Evan Vucci, AP
President Donald Trump waves as he gets into his vehicle after arriving at Akron-Canton Airport for a fundraiser, Wednesday, March 20, 2019, in Canton, Ohio.

This week President Donald Trump has perplexed Washington, D.C. and the nation with his criticism of the late Sen. John McCain. It has been defined by our national media as a show of spite and jealousy. It is vintage Donald Trump and seems to be another example of extreme uncivil dialogue.

I don’t agree with the way President Trump is handling this, and I just cringe at some of his statements about McCain. On the other hand, there are at least two reasons for his complaints. But he discredits himself so much that his real, valid arguments against McCain do not come forward.

There is some truth in Trump’s favor that has not been widely reported. It was just revealed and acknowledged by one of McCain’s top associates that McCain did indeed distribute the largely false “dossier” to the media, which has been the basis for the Mueller commission and many of the attacks on Trump. The “dossier” was designed to destroy Trump, and it almost did. Why did McCain distribute a “dossier” he probably knew was false? And why did he give it to the media rather than the proper authorities? Why didn’t he ask Trump about its veracity first?

In my judgment, the truth is that my friend and seat mate John McCain was probably intensely jealous of Trump for having won the presidency. Jealousy is the most powerful motive in the United States Senate. Many people ran for the presidency, but Donald Trump won it. There is a natural level of jealousy among these contenders and the guy who finally got the big prize.

Or maybe McCain distributed the “dossier” in the national interest, in which case he should have taken it to the proper authorities. In any event, the unsealing of court records affirmed Trump’s suspicion that McCain had definitely distributed it. And Trump wanted to make that point to the American people.

The second reason for Trump being upset was the rejection of a carefully prepared Republican health care bill that was designed to replace the Affordable Care Act. Everyone thought McCain was on board, and he gave no sign that he was planning to vote against it. He walked into the Senate chamber, put his thumb down and voted against it, which destroyed the bill and denied the Republicans their “repeal and replace” promise.

Many thought he did this just to spite the President. Yes, Trump has been clumsily trying to express himself on this matter, but all the attention is focused on how awful Trump is to be picking on the dead McCain.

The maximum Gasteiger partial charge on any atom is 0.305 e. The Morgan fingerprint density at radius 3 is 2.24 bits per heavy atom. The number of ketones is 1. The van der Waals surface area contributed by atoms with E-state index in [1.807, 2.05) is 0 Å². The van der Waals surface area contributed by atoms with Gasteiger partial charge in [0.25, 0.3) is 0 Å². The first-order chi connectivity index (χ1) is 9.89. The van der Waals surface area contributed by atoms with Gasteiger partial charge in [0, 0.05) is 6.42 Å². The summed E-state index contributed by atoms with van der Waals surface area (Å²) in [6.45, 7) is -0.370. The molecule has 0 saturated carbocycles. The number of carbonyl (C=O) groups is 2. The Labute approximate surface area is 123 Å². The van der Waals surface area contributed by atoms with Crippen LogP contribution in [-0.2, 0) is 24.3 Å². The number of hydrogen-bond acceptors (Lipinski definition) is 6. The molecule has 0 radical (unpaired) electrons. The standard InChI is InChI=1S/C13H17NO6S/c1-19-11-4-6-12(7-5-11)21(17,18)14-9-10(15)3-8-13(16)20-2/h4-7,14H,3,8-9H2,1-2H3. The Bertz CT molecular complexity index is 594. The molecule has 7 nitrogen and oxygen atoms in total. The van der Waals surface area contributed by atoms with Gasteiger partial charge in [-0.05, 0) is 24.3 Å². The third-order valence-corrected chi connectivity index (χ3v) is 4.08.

Just because a political figure is deceased does not mean he or she cannot be criticized. Trump is trying to explain to the American people how that false “dossier” got out and why the Republican replacement for Obamacare did not pass. He feels McCain caused both.

The American people knew Trump had the shortcoming of denigrating people when they elected him to the presidency, but they elected him president anyway. He is the president of the United States, and he has the right and the duty to explain himself. His two real reasons for criticizing McCain have been drowned out this past week.

What does all this turmoil in Washington mean to everyday people? One of the Articles of Faith of The Church of Jesus Christ of Latter-Day Saints, of which I am a member, states, “We believe in being subject to kings, presidents, rulers, and magistrates, in obeying, honoring, and sustaining the law.”

Does that mean that we are to accept what our president, our Congress or our judges tell us? At what point do we disagree? This is not clearly defined. Sometimes we don’t know what the truth is. We must search in our heart and through prayers figure it out as best we can.

45 comments on this story

Donald Trump is our president. He has handled this situation badly and that makes for tension. But his underlying assertion is also true that McCain was destructive and petty. Somewhat analogously, Thomas Jefferson distributed false ads against John Adams, as those two otherwise fine men engaged in spiteful exchanges.

Our great republic survived the Jefferson/Adams dispute — and we will survive this bizarre Trump/McCain fight — but it has made for a strangely uncomfortable week in Washington and throughout our nation.